For seventeen years after this he never came near Athens, and only returned on the death of Nicostratus. He has never once served the state as a soldier nor made any contribution, except perhaps since he claimed Nicostratus’s estate, nor has he performed any other public service. And now, though such is his character, so far from being content if he avoids punishment for his misdeeds, he actually claims the property of others! (Isaios, 4.29)

So there is no reason to think that the metics were thought to care only for their money and to feel no loyalty at all towards Athens. Nor is Bakewell’s other point concerning the way Lysias recasts the defendants as metics particularly persuasive:

"Another reproach commonly directed against metics at Athens was that they put their own desires ahead of the good of the polis. In the idiom of late fifth-century political invective, metics were often suspected of doing whatever they wanted, ποιεῖν ὅ τι ἂν βούλωνται. This charge was an all-purpose bludgeon that could also be applied to citizens. Yet it may have been thought to have a special application to metics." (Bakewell, 1999, pp. 13-14).

Bakewell supports this argument by combining a question towards another defendant in another speech by Lysias[34] with a passage from Plato’s Critias (51D-E) where the laws give Socrates a choice: either to obey the laws of the city or to emigrate (literally: to become a metic in another city); the conclusion that Bakewell draws from the juxtaposition of these two passages is that the popular opinion would consider metics to be people who do not obey the laws. Somehow, this seems a laboured conclusion, as it assumes that the laws tell Socrates that ‘if you become a metic in another city, you can do whatever you want and you do not need to obey the laws of that city’.

Nor am I aware of any passages which imply that the “metics were often suspected of doing whatever they wanted”, nor does Bakewell cite any. On the contrary, there are many passages in which Athenian citizens were accused of ‘doing whatever they wanted to do’. There was a good reason too, as Demosthenes explains:

τοὺς νόμους οὖν δεῖ τηρεῖν καὶ τούτους ἰσχυροὺς ποιεῖν τοὺς ἀεὶ δικάζοντας ὑμῶν ... εἰ δὲ μή, λέλυται πάντα, ἀνέῳκται, συγκέχυται, τῶν πονηροτάτων καὶ ἀναιδεστάτων ἡ πόλις γίγνεται. φέρε γὰρ πρὸς θεῶν, εἰ ἕκαστος τῶν ἐν τῇ πόλει τὴν Ἀριστογείτονος τόλμαν καὶ ἀναισχυντίαν λαβών, καὶ διαλογισάμενος ταῦθ᾽ ἅπερ οὗτος, ὅτι ἔξεστι καὶ λέγειν καὶ ποιεῖν μέχρι παντὸς ὅ τι ἂν βούληταί τις ἐν δημοκρατίᾳ …εἰ ταῦτα ποιοῖμεν, ἔστι τὴν πόλιν οἰκεῖσθαι;

Therefore those of you who sit upon juries ought to protect and strengthen the laws, … If not, all is dissolved, broken up, confounded, and the city becomes the prey of the most profligate and shameless. For tell me this, in Heaven’s name; if everyone in the city copied the audacity and shamelessness of Aristogeiton and argued in the same way as he, that in a democracy a man has an unlimited right to say and do whatever he likes … if, I say, we should act like this, would it be possible to live in this city?” [Loeb translation, modified by me in the last sentence]. (Demosthenes, 25.24-26)

If everyone ‘did whatever one wanted” and transgressed the laws, then this would cause a complete breakdown of city life, and human life would be different than the life of animals as a bit earlier in the same speech Demosthenes (25.20) had already mentioned. On the other hand, if it were one single individual that behaved in this way, then he would be suspected of anti-democratic sentiments and an ambition to elevate himself into the position of a tyrant; or at least this is how Thucydides explains the attitude of the democrats towards Alcibiades:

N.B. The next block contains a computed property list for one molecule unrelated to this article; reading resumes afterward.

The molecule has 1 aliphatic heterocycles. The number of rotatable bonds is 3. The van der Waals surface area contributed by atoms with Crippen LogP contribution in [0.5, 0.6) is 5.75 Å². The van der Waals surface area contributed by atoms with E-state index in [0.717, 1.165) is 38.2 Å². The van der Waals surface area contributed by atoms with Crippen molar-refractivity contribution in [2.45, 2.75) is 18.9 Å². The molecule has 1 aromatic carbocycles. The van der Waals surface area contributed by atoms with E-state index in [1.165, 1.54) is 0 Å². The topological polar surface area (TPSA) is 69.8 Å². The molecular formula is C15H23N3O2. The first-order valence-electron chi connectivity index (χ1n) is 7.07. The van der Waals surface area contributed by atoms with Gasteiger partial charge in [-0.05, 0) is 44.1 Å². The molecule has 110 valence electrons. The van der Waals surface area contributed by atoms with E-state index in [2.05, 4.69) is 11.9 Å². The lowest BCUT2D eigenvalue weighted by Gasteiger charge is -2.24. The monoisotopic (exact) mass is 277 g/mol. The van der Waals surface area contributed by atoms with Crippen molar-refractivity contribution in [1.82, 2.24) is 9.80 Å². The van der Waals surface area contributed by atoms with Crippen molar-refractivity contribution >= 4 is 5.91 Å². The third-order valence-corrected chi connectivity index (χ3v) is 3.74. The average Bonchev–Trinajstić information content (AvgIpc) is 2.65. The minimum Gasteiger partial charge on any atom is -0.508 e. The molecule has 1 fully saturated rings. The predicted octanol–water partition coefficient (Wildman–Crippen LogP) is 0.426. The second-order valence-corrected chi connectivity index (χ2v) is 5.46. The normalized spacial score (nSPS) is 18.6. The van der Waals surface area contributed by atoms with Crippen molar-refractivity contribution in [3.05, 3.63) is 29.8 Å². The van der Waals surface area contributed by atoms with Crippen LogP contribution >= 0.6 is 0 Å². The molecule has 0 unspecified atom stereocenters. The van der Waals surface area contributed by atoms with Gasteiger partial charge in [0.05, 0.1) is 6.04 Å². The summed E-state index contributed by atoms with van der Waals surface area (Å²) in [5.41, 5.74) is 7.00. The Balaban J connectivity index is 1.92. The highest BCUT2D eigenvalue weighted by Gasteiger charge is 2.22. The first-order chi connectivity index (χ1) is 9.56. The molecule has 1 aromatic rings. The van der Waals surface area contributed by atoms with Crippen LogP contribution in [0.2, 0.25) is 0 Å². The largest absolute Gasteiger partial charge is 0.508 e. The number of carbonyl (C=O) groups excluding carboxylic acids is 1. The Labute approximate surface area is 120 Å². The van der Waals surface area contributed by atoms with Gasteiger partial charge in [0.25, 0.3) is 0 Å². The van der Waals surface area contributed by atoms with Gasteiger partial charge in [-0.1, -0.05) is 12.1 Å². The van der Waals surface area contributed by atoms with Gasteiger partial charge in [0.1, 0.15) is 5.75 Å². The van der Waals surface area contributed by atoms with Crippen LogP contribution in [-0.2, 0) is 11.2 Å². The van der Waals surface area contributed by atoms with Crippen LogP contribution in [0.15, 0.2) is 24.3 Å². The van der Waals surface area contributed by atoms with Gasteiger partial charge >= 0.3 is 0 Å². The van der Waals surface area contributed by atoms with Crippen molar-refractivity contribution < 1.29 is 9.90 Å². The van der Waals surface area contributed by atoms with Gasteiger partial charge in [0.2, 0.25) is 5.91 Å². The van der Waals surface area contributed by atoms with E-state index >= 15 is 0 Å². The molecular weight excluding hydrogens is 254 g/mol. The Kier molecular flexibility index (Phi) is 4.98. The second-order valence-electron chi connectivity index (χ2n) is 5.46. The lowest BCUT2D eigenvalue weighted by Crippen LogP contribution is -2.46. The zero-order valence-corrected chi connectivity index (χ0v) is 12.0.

φοβηθέντες γὰρ αὐτοῦ οἱ πολλοὶ τὸ μέγεθος τῆς τε κατὰ τὸ ἑαυτοῦ σῶμα παρανομίας ἐς τὴν δίαιταν καὶ τῆς διανοίας ὧν καθ᾽ ἓν ἕκαστον ἐν ὅτῳ γίγνοιτο ἔπρασσεν, ὡς τυραννίδος ἐπιθυμοῦντι πολέμιοι καθέστασαν.

For the people feared the extremes to which he carried the lawlessness of his personal habits, and the far-reaching purposes which invariably animated him in all his actions. They thought that he was aiming at a tyranny and set themselves against him. (Thucydides, 6.15.4)

Isocrates (3.45) puts in the mouth of the king of Salamis in Cyprus, Nikokles, this exact phrase: λαβὼν δ᾽ ἐξουσίαν ὥστε ποιεῖν ὅ τι ἂν βούλωμαι “having taking power, so that I will do whatever I want”; a very appropriate phrase for a monarch, especially so in a speech that serves to idealize Nikokles as a perfect king.

However, just because this phrase, ‘to do whatever one wants’, was so strongly associated with the pursuit of power, it is very unlikely that we should consider it to “to have a special application to metics”. It was the “ideology of the metic”, that Whitehead (1977) refers in its title, which completely and totally disassociated the metics from any access to power. This disassociation from power is probably the only widely held public sentiment about the metics in Athens for which we have definite evidence. Here are some illustrative passages:

ὁρῶντες δὲ τοὺς τυραννεύοντας, αἰσθανόμενοι δὲ ἀφανιζομένην τὴν πόλιν διὰ τὸ καὶ ὅρους ἀνασπᾶσθαι καὶ Ἄργος ἀντὶ Κορίνθου τὴν πατρίδα αὐτοῖς ὀνομάζεσθαι, καὶ πολιτείας μὲν ἀναγκαζόμενοι τῆς ἐν Ἄργει μετέχειν, ἧς οὐδὲν ἐδέοντο, ἐν δὲ τῇ πόλει μετοίκων ἔλαττον δυνάμενοι, ἐγένοντό τινες αὐτῶν οἳ ἐνόμισαν οὕτω μὲν ἀβίωτον εἶναι: πειρωμένους δὲ τὴν πατρίδα, ὥσπερ ἦν καὶ ἐξ ἀρχῆς, Κόρινθον ποιῆσαι καὶ ἐλευθέραν ἀποδεῖξαι…

They saw, however, that those who were in power were ruling like tyrants, and perceived that their state was being put out of existence, inasmuch as boundary stones had been removed and their fatherland was called Argos instead of Corinth; and, while they were compelled to share in the rights of citizenship at Argos, for which they had no desire, they had less influence in their state than aliens. Some of them, accordingly, came to the belief that life under such conditions was not endurable; but if they endeavoured to make their fatherland Corinth again, even as it had been from the beginning. (Xenophon, Hellenika, 4.4.6)